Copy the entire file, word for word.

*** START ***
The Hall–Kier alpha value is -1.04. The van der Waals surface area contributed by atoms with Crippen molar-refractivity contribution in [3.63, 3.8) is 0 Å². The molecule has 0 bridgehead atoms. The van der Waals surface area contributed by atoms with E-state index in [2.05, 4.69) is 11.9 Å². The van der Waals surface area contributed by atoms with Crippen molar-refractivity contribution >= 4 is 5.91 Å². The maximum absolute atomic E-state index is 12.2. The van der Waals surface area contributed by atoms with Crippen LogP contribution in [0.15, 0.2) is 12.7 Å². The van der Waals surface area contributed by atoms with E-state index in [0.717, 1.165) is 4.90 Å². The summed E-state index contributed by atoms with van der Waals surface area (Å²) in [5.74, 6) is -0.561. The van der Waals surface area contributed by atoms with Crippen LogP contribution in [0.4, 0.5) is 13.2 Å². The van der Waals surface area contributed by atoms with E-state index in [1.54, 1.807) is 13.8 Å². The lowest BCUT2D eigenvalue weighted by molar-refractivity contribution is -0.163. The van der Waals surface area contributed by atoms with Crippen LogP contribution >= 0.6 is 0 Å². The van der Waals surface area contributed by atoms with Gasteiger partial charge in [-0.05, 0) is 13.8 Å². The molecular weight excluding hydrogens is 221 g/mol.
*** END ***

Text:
The Hall–Kier alpha value is -1.04. The van der Waals surface area contributed by atoms with Crippen molar-refractivity contribution in [3.63, 3.8) is 0 Å². The molecule has 0 bridgehead atoms. The van der Waals surface area contributed by atoms with E-state index in [2.05, 4.69) is 11.9 Å². The van der Waals surface area contributed by atoms with Crippen molar-refractivity contribution >= 4 is 5.91 Å². The maximum absolute atomic E-state index is 12.2. The van der Waals surface area contributed by atoms with Crippen LogP contribution in [0.15, 0.2) is 12.7 Å². The van der Waals surface area contributed by atoms with E-state index in [0.717, 1.165) is 4.90 Å². The summed E-state index contributed by atoms with van der Waals surface area (Å²) in [5.74, 6) is -0.561. The van der Waals surface area contributed by atoms with Crippen LogP contribution in [0.4, 0.5) is 13.2 Å². The van der Waals surface area contributed by atoms with E-state index in [1.54, 1.807) is 13.8 Å². The lowest BCUT2D eigenvalue weighted by molar-refractivity contribution is -0.163. The van der Waals surface area contributed by atoms with Crippen LogP contribution >= 0.6 is 0 Å². The van der Waals surface area contributed by atoms with Gasteiger partial charge in [-0.05, 0) is 13.8 Å². The molecular weight excluding hydrogens is 221 g/mol.